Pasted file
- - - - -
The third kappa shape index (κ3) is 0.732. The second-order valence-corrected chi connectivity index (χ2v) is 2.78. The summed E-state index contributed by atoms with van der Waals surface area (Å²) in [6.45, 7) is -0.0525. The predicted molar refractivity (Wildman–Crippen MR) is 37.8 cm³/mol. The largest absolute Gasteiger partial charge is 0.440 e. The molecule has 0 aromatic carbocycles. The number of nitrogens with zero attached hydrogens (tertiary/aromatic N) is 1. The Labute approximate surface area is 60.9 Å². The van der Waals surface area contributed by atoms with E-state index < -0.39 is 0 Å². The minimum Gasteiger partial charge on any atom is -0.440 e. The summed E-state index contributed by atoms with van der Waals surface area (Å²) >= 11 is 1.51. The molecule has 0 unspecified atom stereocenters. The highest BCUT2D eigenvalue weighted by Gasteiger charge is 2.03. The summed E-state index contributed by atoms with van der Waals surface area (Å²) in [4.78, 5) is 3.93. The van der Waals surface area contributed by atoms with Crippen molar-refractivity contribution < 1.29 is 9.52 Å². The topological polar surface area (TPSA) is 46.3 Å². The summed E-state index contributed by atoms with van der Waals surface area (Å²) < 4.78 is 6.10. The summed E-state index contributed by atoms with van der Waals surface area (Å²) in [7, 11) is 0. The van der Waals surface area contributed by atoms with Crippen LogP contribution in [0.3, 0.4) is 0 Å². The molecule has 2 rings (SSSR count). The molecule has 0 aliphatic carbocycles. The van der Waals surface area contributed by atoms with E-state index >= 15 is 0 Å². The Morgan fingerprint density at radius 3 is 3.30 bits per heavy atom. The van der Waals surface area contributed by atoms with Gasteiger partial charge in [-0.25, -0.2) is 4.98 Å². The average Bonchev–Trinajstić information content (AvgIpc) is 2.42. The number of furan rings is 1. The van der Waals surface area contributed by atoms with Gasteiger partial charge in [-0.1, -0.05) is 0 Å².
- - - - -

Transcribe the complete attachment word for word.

The third kappa shape index (κ3) is 0.732. The second-order valence-corrected chi connectivity index (χ2v) is 2.78. The summed E-state index contributed by atoms with van der Waals surface area (Å²) in [6.45, 7) is -0.0525. The predicted molar refractivity (Wildman–Crippen MR) is 37.8 cm³/mol. The largest absolute Gasteiger partial charge is 0.440 e. The molecule has 0 aromatic carbocycles. The number of nitrogens with zero attached hydrogens (tertiary/aromatic N) is 1. The Labute approximate surface area is 60.9 Å². The van der Waals surface area contributed by atoms with E-state index < -0.39 is 0 Å². The minimum Gasteiger partial charge on any atom is -0.440 e. The summed E-state index contributed by atoms with van der Waals surface area (Å²) >= 11 is 1.51. The molecule has 0 unspecified atom stereocenters. The highest BCUT2D eigenvalue weighted by Gasteiger charge is 2.03. The summed E-state index contributed by atoms with van der Waals surface area (Å²) in [4.78, 5) is 3.93. The van der Waals surface area contributed by atoms with Crippen molar-refractivity contribution < 1.29 is 9.52 Å². The topological polar surface area (TPSA) is 46.3 Å². The summed E-state index contributed by atoms with van der Waals surface area (Å²) < 4.78 is 6.10. The summed E-state index contributed by atoms with van der Waals surface area (Å²) in [7, 11) is 0. The van der Waals surface area contributed by atoms with Crippen LogP contribution in [0.3, 0.4) is 0 Å². The molecule has 2 rings (SSSR count). The molecule has 0 aliphatic carbocycles. The van der Waals surface area contributed by atoms with E-state index >= 15 is 0 Å². The Morgan fingerprint density at radius 3 is 3.30 bits per heavy atom. The van der Waals surface area contributed by atoms with Gasteiger partial charge in [-0.25, -0.2) is 4.98 Å². The average Bonchev–Trinajstić information content (AvgIpc) is 2.42. The number of furan rings is 1. The van der Waals surface area contributed by atoms with Gasteiger partial charge in [-0.1, -0.05) is 0 Å².